Then Moses answered, “But behold, they will not believe me or listen to my voice, for they will say, ‘The LORD did not appear to you.’” The LORD said to him, “What is that in your hand?” He said, “A staff.” And he said, “Throw it on the ground.” So he threw it on the ground, and it became a serpent, and Moses ran from it. But the LORD said to Moses, “Put out your hand and catch it by the tail”—so he put out his hand and caught it, and it became a staff in his hand—“that they may believe that the LORD, the God of their fathers, the God of Abraham, the God of Isaac, and the God of Jacob, has appeared to you.” Again, the LORD said to him, “Put your hand inside your cloak.” And he put his hand inside his cloak, and when he took it out, behold, his hand was leprous like snow. Then God said, “Put your hand back inside your cloak.” So he put his hand back inside his cloak, and when he took it out, behold, it was restored like the rest of his flesh. “If they will not believe you,” God said, “or listen to the first sign, they may believe the latter sign. If they will not believe even these two signs or listen to your voice, you shall take some water from the Nile and pour it on the dry ground, and the water that you shall take from the Nile will become blood on the dry ground.” (Exodus 4:1-9 ESV)
Have you ever wondered whether something God called you to do with people will be received by them? Have you been afraid to take Him at His word that it will be used by Him for His purposes? Magnify that multiple times for Moses, who was being asked to face down the most powerful man in the world, the Pharaoh of Egypt.
Moses is certain that not even the Israelites, let alone Pharaoh, will listen to him or believe Yahweh has sent him. So Yahweh gives him three signs, the staff that turns into a snake and back again, his hand turning leprous and then healing, and the Nile water turned into blood. Interestingly, God does not say that they will believe Moses. He instructs him to use the staff “that they may believe” and the leprous healing that “they may believe” after not being satisfied with the first sign. And He suggests that they may not believe Moses with those two signs and so gives the third. That is not a guarantee.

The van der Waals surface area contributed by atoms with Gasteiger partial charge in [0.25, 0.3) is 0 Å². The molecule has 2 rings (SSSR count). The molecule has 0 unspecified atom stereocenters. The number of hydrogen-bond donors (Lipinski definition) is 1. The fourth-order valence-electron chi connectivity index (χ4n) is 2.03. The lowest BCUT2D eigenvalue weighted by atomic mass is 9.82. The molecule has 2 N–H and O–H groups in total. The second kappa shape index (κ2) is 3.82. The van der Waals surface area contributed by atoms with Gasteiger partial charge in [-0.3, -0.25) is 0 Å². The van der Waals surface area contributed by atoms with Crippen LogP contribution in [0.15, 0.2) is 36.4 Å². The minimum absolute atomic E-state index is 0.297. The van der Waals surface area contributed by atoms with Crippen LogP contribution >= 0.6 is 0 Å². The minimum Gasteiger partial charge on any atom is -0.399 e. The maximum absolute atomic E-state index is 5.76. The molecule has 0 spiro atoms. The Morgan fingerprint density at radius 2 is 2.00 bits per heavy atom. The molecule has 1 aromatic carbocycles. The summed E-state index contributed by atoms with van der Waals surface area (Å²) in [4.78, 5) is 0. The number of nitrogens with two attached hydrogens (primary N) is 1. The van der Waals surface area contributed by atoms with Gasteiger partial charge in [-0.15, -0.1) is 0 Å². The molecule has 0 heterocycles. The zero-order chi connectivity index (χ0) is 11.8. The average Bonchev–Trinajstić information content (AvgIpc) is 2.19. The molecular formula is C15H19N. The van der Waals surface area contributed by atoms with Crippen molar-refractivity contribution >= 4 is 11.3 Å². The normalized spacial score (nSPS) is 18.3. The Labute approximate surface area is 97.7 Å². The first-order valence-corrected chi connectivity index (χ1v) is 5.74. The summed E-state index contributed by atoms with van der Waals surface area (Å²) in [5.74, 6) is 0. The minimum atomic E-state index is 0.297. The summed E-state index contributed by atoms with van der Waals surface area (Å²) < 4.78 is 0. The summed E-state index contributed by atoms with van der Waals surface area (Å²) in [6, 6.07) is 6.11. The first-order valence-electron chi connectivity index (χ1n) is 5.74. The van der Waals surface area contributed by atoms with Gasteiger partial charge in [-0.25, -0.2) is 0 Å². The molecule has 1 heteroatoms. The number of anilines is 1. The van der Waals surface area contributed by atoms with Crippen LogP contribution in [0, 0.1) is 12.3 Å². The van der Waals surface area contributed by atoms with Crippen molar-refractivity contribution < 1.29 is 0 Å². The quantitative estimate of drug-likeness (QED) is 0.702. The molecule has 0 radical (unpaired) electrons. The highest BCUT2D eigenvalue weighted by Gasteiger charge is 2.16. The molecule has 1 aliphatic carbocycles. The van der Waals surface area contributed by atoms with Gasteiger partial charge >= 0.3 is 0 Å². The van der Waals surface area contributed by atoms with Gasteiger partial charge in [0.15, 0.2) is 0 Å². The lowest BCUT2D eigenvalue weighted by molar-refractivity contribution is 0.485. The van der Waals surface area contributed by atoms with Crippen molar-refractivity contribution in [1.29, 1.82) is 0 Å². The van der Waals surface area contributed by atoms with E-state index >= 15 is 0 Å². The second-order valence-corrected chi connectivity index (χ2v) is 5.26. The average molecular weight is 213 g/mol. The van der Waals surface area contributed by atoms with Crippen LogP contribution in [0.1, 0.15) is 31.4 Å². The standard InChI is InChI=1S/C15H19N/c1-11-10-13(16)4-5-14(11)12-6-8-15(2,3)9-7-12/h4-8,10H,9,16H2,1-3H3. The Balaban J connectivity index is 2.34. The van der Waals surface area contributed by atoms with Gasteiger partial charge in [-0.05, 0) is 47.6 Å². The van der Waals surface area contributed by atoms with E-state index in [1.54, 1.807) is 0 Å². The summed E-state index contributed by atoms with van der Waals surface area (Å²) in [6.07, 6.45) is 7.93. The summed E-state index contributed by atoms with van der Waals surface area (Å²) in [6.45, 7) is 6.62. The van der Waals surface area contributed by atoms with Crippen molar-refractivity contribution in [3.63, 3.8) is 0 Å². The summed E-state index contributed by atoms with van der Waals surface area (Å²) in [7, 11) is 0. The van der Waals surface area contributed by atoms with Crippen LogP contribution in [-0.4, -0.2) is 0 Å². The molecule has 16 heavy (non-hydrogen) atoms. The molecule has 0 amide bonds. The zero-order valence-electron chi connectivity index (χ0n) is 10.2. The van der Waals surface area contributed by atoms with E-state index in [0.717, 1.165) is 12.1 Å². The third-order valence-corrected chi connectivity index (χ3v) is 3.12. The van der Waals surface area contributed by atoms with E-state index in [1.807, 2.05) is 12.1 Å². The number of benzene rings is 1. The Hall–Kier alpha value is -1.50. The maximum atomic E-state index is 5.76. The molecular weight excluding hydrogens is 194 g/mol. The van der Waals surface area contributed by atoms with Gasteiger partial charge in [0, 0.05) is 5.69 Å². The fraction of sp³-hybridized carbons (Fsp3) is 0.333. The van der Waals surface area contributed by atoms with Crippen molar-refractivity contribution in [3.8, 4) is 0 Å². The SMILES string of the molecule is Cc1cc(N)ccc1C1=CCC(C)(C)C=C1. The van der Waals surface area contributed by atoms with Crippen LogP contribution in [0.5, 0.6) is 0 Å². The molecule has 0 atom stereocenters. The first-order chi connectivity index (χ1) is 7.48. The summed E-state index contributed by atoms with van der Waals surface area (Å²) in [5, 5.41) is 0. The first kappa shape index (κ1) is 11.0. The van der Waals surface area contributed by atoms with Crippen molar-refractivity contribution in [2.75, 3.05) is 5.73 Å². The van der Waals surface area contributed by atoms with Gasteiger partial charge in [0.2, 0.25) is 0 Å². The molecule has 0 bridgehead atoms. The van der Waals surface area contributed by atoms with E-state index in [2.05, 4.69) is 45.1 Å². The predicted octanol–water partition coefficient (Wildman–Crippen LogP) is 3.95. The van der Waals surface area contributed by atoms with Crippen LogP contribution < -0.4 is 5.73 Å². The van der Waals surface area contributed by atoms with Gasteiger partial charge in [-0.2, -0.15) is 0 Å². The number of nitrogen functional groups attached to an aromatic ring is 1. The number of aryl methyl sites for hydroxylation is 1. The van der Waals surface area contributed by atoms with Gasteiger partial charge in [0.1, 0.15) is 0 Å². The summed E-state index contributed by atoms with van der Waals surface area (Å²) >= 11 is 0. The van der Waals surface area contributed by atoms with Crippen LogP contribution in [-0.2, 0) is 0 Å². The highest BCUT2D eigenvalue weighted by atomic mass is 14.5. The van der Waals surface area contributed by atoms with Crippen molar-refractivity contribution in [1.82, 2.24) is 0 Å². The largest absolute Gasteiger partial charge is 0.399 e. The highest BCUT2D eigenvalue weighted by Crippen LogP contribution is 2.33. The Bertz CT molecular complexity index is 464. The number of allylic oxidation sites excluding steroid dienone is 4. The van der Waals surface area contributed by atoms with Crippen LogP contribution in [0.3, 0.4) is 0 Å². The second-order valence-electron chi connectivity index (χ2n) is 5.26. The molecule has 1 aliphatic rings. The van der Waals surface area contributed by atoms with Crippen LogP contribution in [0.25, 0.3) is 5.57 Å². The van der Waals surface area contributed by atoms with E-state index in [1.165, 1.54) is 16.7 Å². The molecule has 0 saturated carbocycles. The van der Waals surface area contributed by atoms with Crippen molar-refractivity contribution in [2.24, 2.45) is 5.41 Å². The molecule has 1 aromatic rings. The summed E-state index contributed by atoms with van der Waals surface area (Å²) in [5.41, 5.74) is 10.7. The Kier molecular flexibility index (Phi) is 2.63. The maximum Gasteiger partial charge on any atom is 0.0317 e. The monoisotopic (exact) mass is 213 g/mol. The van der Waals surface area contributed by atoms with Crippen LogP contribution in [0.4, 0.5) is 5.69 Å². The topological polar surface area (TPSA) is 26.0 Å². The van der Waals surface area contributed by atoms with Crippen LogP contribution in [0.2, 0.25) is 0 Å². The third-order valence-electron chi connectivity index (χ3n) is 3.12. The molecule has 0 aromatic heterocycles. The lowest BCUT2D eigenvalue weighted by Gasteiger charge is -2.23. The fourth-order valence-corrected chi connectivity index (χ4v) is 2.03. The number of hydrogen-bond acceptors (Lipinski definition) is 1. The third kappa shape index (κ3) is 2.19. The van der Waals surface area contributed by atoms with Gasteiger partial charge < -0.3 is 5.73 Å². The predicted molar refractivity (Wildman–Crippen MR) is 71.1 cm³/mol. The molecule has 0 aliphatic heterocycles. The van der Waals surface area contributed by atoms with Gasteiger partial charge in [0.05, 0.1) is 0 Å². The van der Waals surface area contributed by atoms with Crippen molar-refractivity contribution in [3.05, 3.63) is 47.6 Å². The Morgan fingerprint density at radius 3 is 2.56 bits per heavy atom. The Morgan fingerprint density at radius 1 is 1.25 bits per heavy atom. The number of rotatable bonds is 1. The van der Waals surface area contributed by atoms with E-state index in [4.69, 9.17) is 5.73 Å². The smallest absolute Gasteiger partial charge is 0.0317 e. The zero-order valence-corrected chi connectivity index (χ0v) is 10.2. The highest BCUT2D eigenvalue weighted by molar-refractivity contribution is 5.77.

But Yahweh has already told Moses that He will be with him. Moses might understandably be nervous, as would we be, but God is asking him to trust him and has shown him several signs, including being a flame in a bush, to demonstrate His power and presence. God is asking us to trust Him, too, and to take what should really be no risk at all, even if it does mean that we are not listened to or are treated shamefully. Some who trust Him and go lose their lives (Stephen, the first Christian martyr, Acts 7; James, the first apostle killed, Acts 12). Jesus was not spared and neither might we be, but we are doing the will of our Father, Yahweh Elohim. That is the right thing to do.
Some will hate thee, some will love thee, Some will flatter, some will slight; Turn from man, and look above thee, Trust in God and do the right.
Simple rule and safest guiding, Inward peace and inward light; Star upon our path abiding, TRUST IN GOD AND DO THE RIGHT.
Norman Macleod, 1857